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Fuels and Characteristics Statistics

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Here you go AH64ID. So there are many variables of fuels that make them unique. The way they are measured that determines their quality is also different. For instance, diesel uses cetane and gasoline uses octane. The way cetane works and the way octane works are very different. The way gasoline ignites and the way diesel ignites is also very different. How the fuel acts and burns determines the kind of engine they are used in. There is a reason diesel/biodiesel/oils are used in a compression engine and why propane/gasoline are used in spark ignition engines. This thread will be meant to explain the differences and how the different ratings of fuels work, why they work, and the engine characteristics of the fuel. I will get a bunch of info on this but let me get some other neat posts up first :lol: I'll edit this in a while but don't let that stop anyone from adding something!

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Here are some generic terms and definitions.


For the benefit of our customers and other interested parties, the following section summarizes the critical properties of diesel fuel and, where appropriate, the reason for EMA’s selection of a particular quality level of that property.

Flash Point

The flash point temperature of diesel fuel is the minimum temperature at which the fuel will ignite (flash) on application of an ignition source under specified conditions. Flash point varies inversely with the fuel’s volatility. Flash point minimum temperatures are required for proper safety and handling of diesel fuel. Due to its higher flash point temperature, diesel fuel is inherently safer than many other fuels such as gasoline.

Water and Sediment

Diesel fuel should be clear in appearance and free of water and sediment. The presence of these materials generally indicates poor fuel handling practices. Water and sediment can and will cause shortened filter life or plugged fuel filters which can in turn lead to fuel starvation in the engine.In addition, water can have negative impact on fuel corrosion and on microbial growth. It is for that reason we recommend separate analysis and maximum levels.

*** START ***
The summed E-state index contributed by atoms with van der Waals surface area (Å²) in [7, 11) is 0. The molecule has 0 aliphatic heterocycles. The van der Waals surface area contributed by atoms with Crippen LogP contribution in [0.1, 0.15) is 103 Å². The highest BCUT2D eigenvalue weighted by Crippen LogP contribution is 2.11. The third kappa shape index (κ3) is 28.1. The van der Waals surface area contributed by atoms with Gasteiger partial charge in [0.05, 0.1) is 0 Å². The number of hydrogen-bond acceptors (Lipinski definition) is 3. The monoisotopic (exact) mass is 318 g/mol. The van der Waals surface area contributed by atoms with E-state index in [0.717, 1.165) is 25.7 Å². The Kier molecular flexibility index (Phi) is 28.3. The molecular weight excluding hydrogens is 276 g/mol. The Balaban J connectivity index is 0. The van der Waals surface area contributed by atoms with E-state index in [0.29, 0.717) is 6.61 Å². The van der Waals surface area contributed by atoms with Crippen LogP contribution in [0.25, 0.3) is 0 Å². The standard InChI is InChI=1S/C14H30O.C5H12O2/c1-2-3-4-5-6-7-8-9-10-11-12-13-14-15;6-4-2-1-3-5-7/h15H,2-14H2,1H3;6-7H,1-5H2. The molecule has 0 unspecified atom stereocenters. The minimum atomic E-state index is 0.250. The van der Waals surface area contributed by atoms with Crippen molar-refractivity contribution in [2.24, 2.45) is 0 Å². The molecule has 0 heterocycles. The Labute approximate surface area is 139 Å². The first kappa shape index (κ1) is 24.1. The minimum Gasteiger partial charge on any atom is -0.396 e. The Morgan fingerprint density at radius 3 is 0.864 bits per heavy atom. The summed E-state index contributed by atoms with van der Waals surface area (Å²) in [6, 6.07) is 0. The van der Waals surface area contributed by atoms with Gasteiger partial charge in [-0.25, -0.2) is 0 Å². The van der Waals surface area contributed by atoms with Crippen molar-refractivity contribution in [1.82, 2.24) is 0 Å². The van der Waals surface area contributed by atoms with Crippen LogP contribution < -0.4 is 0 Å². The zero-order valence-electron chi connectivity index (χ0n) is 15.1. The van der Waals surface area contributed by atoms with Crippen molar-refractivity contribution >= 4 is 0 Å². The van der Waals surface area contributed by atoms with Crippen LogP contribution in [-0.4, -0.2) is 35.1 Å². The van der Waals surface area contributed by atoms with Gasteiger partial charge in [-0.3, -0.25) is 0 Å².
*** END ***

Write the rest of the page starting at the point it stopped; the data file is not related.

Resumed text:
This property provides a measure of the temperature range over which a fuel volatilize or turns to a vapor. Volatility is one of the primary factors which distinguish #1 from #2 diesel fuel. No. 1 diesel typically has greater volatility than No. 2. The highest temperature recorded during distillation is called the end point. Ideally, one would specify an end point in the definition of fuel properties. However, because a fuel’s end point is difficult to measure with good repeatability, the fuel’s 90% or 95% distillation point is commonly used. EMA prefers the 95% distillation point since its reproducibility is acceptable and it is closer to the fuel’s end point than the 90% point currently measured in D 975.

In applications which operate at low loads and frequent idle periods, like bus engines, lower end point is desirable to reduce smoke and combustion deposits. Hence EMA recommends distillation temperature specifications lower than the current D 975 specification to cover those applications.

Kinematic Viscosity

Viscosity affects injector lubrication and fuel atomization. Fuels with low viscosity may not provide sufficient lubrication for the precision fit of fuel injection pumps or injector plungers resulting in leakage or increased wear. Fuels which do not meet viscosity requirements can lead to performance complaints. Fuel atomization is also affected by fuel viscosity. Diesel fuels with high viscosity tend to form larger droplets on injection which can cause poor combustion and increased exhaust smoke and emissions.

Ash Content

Ash is a measure of the amount of metals contained in the fuel. High concentrations of these materials can cause injector tip plugging, combustion deposits and injection system wear. Soluble metallic materials cause deposits while abrasive solids will cause fuel injection equipment wear and filter plugging.


To assist diesel engine manufacturers in meeting mandated limits for particulate matter in diesel engine exhaust, sulfur content is limited by law to 0.05% for diesel fuel used in on-road applications.

Copper Corrosion

The copper strip corrosion test indicates potential compatibility problems with fuel system components made of copper, brass or bronze. The limit requires that the fuel not darken these parts under the test conditions.

Cetane Number/Cetane Index

Cetane number is a relative measure of the interval between the beginning of injection and autoignition of the fuel. The higher the number, the shorter the delay interval. Fuels with low Cetane Numbers will cause hard starting, rough operation, noise and exhaust smoke. Current commercial fuel cetane requirements may not adequately address these customer satisfaction issues. Generally, diesel engines will operate better on fuels with cetane numbers above 50 compared to fuels with cetane numbers of the national average of approximately 45.